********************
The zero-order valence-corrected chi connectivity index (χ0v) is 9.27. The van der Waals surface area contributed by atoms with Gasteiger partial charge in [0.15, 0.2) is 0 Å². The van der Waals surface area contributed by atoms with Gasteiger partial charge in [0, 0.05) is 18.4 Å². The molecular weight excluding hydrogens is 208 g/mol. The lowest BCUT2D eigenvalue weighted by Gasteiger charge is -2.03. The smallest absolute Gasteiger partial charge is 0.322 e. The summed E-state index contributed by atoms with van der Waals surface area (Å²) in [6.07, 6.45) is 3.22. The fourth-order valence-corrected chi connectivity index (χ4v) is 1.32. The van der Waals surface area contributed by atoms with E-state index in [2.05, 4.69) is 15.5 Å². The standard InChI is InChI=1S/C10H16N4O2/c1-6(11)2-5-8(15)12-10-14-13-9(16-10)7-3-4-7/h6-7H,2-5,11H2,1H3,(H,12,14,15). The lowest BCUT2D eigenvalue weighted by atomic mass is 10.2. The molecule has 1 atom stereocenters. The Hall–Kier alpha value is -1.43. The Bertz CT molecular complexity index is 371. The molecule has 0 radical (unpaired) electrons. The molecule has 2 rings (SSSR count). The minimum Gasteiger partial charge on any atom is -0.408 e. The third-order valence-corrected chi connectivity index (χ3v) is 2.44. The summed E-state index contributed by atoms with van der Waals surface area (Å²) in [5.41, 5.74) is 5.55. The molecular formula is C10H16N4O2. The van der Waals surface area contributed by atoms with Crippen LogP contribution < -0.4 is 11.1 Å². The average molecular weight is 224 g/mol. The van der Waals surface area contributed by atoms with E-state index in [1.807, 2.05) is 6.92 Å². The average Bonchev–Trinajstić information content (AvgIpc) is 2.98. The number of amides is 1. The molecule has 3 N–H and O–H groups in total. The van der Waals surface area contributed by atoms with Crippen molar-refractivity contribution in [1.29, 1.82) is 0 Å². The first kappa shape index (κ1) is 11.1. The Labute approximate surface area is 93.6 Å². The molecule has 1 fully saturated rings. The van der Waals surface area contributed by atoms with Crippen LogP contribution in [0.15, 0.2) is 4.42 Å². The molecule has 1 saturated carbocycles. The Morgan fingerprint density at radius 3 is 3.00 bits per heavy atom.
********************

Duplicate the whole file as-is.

The zero-order valence-corrected chi connectivity index (χ0v) is 9.27. The van der Waals surface area contributed by atoms with Gasteiger partial charge in [0.15, 0.2) is 0 Å². The van der Waals surface area contributed by atoms with Gasteiger partial charge in [0, 0.05) is 18.4 Å². The molecular weight excluding hydrogens is 208 g/mol. The lowest BCUT2D eigenvalue weighted by Gasteiger charge is -2.03. The smallest absolute Gasteiger partial charge is 0.322 e. The summed E-state index contributed by atoms with van der Waals surface area (Å²) in [6.07, 6.45) is 3.22. The fourth-order valence-corrected chi connectivity index (χ4v) is 1.32. The van der Waals surface area contributed by atoms with E-state index in [2.05, 4.69) is 15.5 Å². The standard InChI is InChI=1S/C10H16N4O2/c1-6(11)2-5-8(15)12-10-14-13-9(16-10)7-3-4-7/h6-7H,2-5,11H2,1H3,(H,12,14,15). The lowest BCUT2D eigenvalue weighted by atomic mass is 10.2. The molecule has 1 atom stereocenters. The Hall–Kier alpha value is -1.43. The Bertz CT molecular complexity index is 371. The molecule has 0 radical (unpaired) electrons. The molecule has 2 rings (SSSR count). The minimum Gasteiger partial charge on any atom is -0.408 e. The third-order valence-corrected chi connectivity index (χ3v) is 2.44. The summed E-state index contributed by atoms with van der Waals surface area (Å²) in [5.41, 5.74) is 5.55. The molecular formula is C10H16N4O2. The van der Waals surface area contributed by atoms with Crippen LogP contribution < -0.4 is 11.1 Å². The average molecular weight is 224 g/mol. The van der Waals surface area contributed by atoms with E-state index in [1.807, 2.05) is 6.92 Å². The average Bonchev–Trinajstić information content (AvgIpc) is 2.98. The number of amides is 1. The molecule has 3 N–H and O–H groups in total. The van der Waals surface area contributed by atoms with Crippen molar-refractivity contribution in [1.29, 1.82) is 0 Å². The first kappa shape index (κ1) is 11.1. The Labute approximate surface area is 93.6 Å². The molecule has 1 fully saturated rings. The van der Waals surface area contributed by atoms with Crippen LogP contribution in [0.15, 0.2) is 4.42 Å². The molecule has 1 saturated carbocycles. The Morgan fingerprint density at radius 3 is 3.00 bits per heavy atom.